appeared to contain enough residue to detect the print friction ridges." When
using the MXRF technique, a microfocused X-ray beam irradiates the sample, and
IMAGE COURTESY OF LANL X-rays are emitted from the irradiated spot.
The energies of the emitted X-rays correspond to the elements present in that
spot, and the number of X-ray photons emitted correlates with the amount of that
element present. Then, by moving the beam across the sample both horizontally
and vertically, a two-dimensional image for a given element is collected
depicting relative differences in concentration of that element dispersed across
the surface. According to Worley, the time to acquire an image depends upon the
amount of detectable material present in the fingerprint and the level of image
pixel resolution desired.
"For the majority of prints examined with the instrumentation in our labs, a
typical analysis time was 10 to 20 hours - depending on the sample," Worley
said. "The image was collected in an automated fashion, however, so this was
just the waiting time before an image was complete. With the development of an
instrument specifically designed to analyze elements commonly found in prints,
such as those in body salts, I can envision the acquisition time being reduced
to a few hours or less, perhaps much less with improvements in
According to Worley, MXRF offers some advantages over traditiona! fingerprint
techniques. First, MXRF does not require the application of powders, vapors, or
chemicals, and uses a low power X-ray source, so it is nondestructive and does
not alter the fingerprint. Because inorganic elements present in the print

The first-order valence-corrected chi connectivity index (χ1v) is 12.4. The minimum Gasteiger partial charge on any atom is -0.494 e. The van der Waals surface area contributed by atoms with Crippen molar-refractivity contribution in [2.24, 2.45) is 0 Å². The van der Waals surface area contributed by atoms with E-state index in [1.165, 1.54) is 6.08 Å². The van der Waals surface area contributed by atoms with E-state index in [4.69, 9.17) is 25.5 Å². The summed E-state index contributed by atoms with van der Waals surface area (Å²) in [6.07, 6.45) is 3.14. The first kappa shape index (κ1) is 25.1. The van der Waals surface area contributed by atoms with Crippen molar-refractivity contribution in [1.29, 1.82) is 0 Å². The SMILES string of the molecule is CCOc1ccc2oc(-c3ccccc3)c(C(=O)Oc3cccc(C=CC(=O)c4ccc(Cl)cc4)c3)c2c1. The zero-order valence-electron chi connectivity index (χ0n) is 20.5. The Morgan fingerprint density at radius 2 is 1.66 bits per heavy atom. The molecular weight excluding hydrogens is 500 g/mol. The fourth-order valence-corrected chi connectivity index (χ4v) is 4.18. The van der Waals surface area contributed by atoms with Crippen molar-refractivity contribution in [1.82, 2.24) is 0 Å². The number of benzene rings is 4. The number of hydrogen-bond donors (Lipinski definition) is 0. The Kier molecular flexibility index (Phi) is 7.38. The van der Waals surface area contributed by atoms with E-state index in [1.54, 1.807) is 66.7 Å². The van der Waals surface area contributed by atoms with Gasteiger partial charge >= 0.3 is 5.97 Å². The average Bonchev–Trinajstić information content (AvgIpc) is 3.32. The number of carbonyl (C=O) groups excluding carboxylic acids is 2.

residue are detected by MXRF, the presence of certain elements could provide
clues as to what an individual had been touching before leaving the fingerprint.
Also, salts left on a surface in the pattern of a fingerprint should remain on
the surface and detectable by MXRF indefinitely if left undisturbed. Finally,
prints on multicolored backgrounds potentially can be difficult to detect by
traditional methods, but the background color is irrelevant with MXRF.
Despite these advantages, however, Worley stresses that he does not envision
MXRF replacing those traditional fingerprint methods. "Dusting and chemical
treatments will always be important in fingerprint detection. Dusting, in
particular, is fast and easy to do at a crime scene," Worley said. "Traditional
methods also detect organic constituents in fingerprints, but MXRF cannot detect
the carbon, hydrogen, nitrogen, and oxygen present in organic compounds. I see
MXRF complementing current methods rather than replacing them."
And while it may make its mark in forensics, in the future, MXRF also could be
used in two other important applications: homeland security and child-abduction
"Everyone has a unique fingerprint, and MXRF expands the ability to detect
fingerprints in certain situations over current techniques," Worley said. "So I
think this method could be useful in the detection of prints in
"Children's prints are typically difficult to detect by conventional means after
aging," he continued. "However, inorganic components found in saliva or certain
foods that might be present on a child's finger and left in a fingerprint
pattern should be detectable for much longer periods of time, perhaps for many
Associate Editor, Spectroscopy
Spectroscopy, July 2005 www.spectroscopyonline.com